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Westlake Legal Group opt01_UPDATE_00012-videoSixteenByNineJumbo1600 Warren Comes Under Fire on Funding for Health Care Plan Warren, Elizabeth United States Politics and Government Sanders, Bernard Polls and Public Opinion Ohio Klobuchar, Amy Health Insurance and Managed Care Harris, Kamala D Democratic Party Debates (Political) Buttigieg, Pete (1982- ) Booker, Cory A Biden, Joseph R Jr

Over the years, televised debates have yielded turning points for presidential contenders. We look at some pivotal moments from past debates and explain how they shaped the race.

Even before Mr. Trump’s onslaught, Mr. Biden was struggling to excite the Democratic base. While some in his party are content with what they see as a play-it-safe candidacy, others want him to offer a message beyond nostalgic tributes to the Obama years and vows to restore comity in Washington. As Ms. Warren now threatens to overtake him as the clear leader in the race, Mr. Biden’s allies believe he must both dispense forcefully with the criticism of his family and also articulate more clearly what he would aim to achieve as president.

At the same time, Ms. Warren has been confronting a new level of criticism from her Democratic rivals as she has risen in the polls. And before she can cement a commanding position in the race, Ms. Warren may have to put to rest a few persistent questions about her candidacy — how she would appeal to moderate voters in the general election, for instance, and black voters, and how she would make good on her proposal to create a system of single-payer health insurance.

It is on that last front that her rivals have been most comfortable criticizing her, and it was quick to rise to the forefront Tuesday night, Ms. Warren was pressed on how she would fund a “Medicare for all”-style health insurance system, goading her to say in plain language whether she would raise taxes on the middle class.

Up to this point, Ms. Warren has been careful not to allow any daylight to emerge on the health care issue between her and Mr. Sanders, her most formidable populist rival, who has made “Medicare for all” the defining cause of his campaign. But there may now be more pressure on Ms. Warren to revise her stance in a way that might reassure voters on the center-left than there is on her to protect her left flank from Mr. Sanders, who has been fading in the polls and grappling with the aftermath of a heart attack.

Mr. Sanders has been off the campaign trail for nearly all of October, since he was hospitalized in Las Vegas and had two stents placed in an artery. He has been recovering at his home in Burlington, Vt., and announced plans for a comeback tour starting in New York this weekend. But with his advanced age in the spotlight and his poll numbers slowly declining, Mr. Sanders may face a steep climb to overtake either Mr. Biden or Ms. Warren, with whom he has had something of a nonaggression pact.

At least for a moment, Mr. Sanders showed an unaccustomed willingness to highlight his differences with Ms. Warren last weekend, explaining in a television interview that a crucial distinction between them was that Ms. Warren is a “capitalist through her bones” and he is not.

More eager for conflict might be the candidates in the middle and the back of the Democratic pack — figures like Mr. Buttigieg, Ms. Klobuchar, Mr. Booker, former Representative Beto O’Rourke of Texas and Senator Kamala Harris of California. Mr. Buttigieg, whose campaign is stocked with cash but struggling to move up in the polls, has been taking a notably sharper tone with his Democratic opponents. He has chided Ms. Warren for certain aspects of her agenda and more bluntly criticized Mr. O’Rourke for his left-wing proposals to examine the tax-exempt status of religious institutions and to require gun owners to surrender some types of firearms.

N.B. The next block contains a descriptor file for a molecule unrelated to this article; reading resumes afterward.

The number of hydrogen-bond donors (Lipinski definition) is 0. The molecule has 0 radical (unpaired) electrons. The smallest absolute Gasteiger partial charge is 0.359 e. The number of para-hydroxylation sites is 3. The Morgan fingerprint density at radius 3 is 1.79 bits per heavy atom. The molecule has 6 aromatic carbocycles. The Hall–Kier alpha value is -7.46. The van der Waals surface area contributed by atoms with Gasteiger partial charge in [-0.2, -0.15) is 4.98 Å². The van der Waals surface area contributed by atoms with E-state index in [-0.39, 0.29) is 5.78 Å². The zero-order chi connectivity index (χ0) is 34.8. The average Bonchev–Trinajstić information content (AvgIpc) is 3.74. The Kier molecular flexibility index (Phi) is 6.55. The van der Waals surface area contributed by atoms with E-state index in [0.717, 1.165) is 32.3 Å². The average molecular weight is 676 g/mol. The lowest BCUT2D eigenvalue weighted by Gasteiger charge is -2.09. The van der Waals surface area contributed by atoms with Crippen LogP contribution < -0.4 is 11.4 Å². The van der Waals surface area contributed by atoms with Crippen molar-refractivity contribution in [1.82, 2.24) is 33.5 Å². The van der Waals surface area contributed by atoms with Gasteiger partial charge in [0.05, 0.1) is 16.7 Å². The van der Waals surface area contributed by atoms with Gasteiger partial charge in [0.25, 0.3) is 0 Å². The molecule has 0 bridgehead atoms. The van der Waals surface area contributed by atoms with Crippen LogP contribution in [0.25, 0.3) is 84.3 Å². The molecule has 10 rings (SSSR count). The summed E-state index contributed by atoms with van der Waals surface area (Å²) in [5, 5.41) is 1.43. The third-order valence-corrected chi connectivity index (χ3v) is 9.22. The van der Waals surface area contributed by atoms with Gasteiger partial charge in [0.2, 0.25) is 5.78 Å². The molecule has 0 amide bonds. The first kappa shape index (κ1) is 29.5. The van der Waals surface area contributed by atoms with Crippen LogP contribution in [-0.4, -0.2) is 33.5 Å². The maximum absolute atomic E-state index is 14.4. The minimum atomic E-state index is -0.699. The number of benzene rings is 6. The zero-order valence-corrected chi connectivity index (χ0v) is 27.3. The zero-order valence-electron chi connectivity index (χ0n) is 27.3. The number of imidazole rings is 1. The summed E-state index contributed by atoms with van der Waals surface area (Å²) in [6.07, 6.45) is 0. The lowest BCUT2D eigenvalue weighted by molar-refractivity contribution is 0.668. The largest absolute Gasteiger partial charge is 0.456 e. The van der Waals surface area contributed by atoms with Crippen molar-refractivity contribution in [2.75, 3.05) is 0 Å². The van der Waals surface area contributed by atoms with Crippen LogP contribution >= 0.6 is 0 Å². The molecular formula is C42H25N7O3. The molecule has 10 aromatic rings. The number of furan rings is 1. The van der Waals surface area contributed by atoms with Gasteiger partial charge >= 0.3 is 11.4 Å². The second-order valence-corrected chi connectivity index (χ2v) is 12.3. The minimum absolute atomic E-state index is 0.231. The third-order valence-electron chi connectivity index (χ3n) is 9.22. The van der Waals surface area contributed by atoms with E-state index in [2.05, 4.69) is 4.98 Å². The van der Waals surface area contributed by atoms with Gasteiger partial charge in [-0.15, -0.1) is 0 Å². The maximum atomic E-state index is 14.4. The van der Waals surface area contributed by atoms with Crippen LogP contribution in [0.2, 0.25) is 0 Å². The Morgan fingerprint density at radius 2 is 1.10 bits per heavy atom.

Some of Mr. Buttigieg’s rivals have responded in kind, with Mr. O’Rourke branding him as a carefully poll-tested candidate and Ms. Harris suggesting on Twitter that Mr. Buttigieg’s gun policies amounted to little more than a “Band-Aid” on a serious problem.

Lending a fresh layer of unpredictability to the evening were Representative Tulsi Gabbard of Hawaii, an idiosyncratic lawmaker who is running as a peace candidate, and Tom Steyer, a billionaire former hedge fund investor who has spent lavishly from his personal fortune to buy himself a place on the debate stage. Ms. Gabbard has lashed out in surprising directions in the past, delivering a searing attack on Ms. Harris in a July debate, while Mr. Steyer, appearing in a debate for the first time, has tried to strike a combative pose as a populist critic of Washington.

Several candidates were fighting not only for attention but also for survival, as they strain to meet the stricter qualification standards for the next debate in November. Julián Castro, the former housing secretary, was in that cluster, along with Ms. Klobuchar, Mr. O’Rourke and Ms. Gabbard. Together, they make up an ideologically varied group joined by a common challenge: winning sustained interest from voters in a race dominated by a few exceedingly well-known candidates who have topped the polls for months.

One Democrat not at risk of being sidelined was Andrew Yang, the former technology entrepreneur who has built a powerful niche following with his stern warnings about the automation of work and his proposal to give every American a $12,000-a-year stipend paid from government funds. He raised more money than all but a few candidates in the last quarter, and in the polls he is now even with or leading a number of candidates with far more extensive qualifications for the presidency.